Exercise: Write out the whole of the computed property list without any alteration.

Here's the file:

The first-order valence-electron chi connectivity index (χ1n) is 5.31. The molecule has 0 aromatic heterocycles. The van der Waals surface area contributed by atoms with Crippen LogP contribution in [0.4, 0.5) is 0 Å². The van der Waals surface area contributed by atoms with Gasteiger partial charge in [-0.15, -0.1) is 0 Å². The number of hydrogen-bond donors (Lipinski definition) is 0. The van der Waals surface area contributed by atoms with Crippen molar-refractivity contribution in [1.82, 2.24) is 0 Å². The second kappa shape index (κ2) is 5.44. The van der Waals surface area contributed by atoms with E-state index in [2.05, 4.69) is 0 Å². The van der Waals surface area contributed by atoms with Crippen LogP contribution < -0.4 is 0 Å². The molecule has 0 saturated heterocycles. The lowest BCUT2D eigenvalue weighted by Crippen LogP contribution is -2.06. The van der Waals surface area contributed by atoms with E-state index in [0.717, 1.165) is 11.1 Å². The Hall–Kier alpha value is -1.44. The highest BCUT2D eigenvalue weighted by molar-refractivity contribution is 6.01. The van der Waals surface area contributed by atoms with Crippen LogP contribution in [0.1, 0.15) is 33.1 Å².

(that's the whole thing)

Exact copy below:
The first-order valence-electron chi connectivity index (χ1n) is 5.31. The molecule has 0 aromatic heterocycles. The van der Waals surface area contributed by atoms with Crippen LogP contribution in [0.4, 0.5) is 0 Å². The van der Waals surface area contributed by atoms with Gasteiger partial charge in [-0.15, -0.1) is 0 Å². The number of hydrogen-bond donors (Lipinski definition) is 0. The van der Waals surface area contributed by atoms with Crippen molar-refractivity contribution in [1.82, 2.24) is 0 Å². The second kappa shape index (κ2) is 5.44. The van der Waals surface area contributed by atoms with E-state index in [2.05, 4.69) is 0 Å². The van der Waals surface area contributed by atoms with Crippen LogP contribution < -0.4 is 0 Å². The molecule has 0 saturated heterocycles. The lowest BCUT2D eigenvalue weighted by Crippen LogP contribution is -2.06. The van der Waals surface area contributed by atoms with E-state index in [0.717, 1.165) is 11.1 Å². The Hall–Kier alpha value is -1.44. The highest BCUT2D eigenvalue weighted by molar-refractivity contribution is 6.01. The van der Waals surface area contributed by atoms with Crippen LogP contribution in [0.1, 0.15) is 33.1 Å².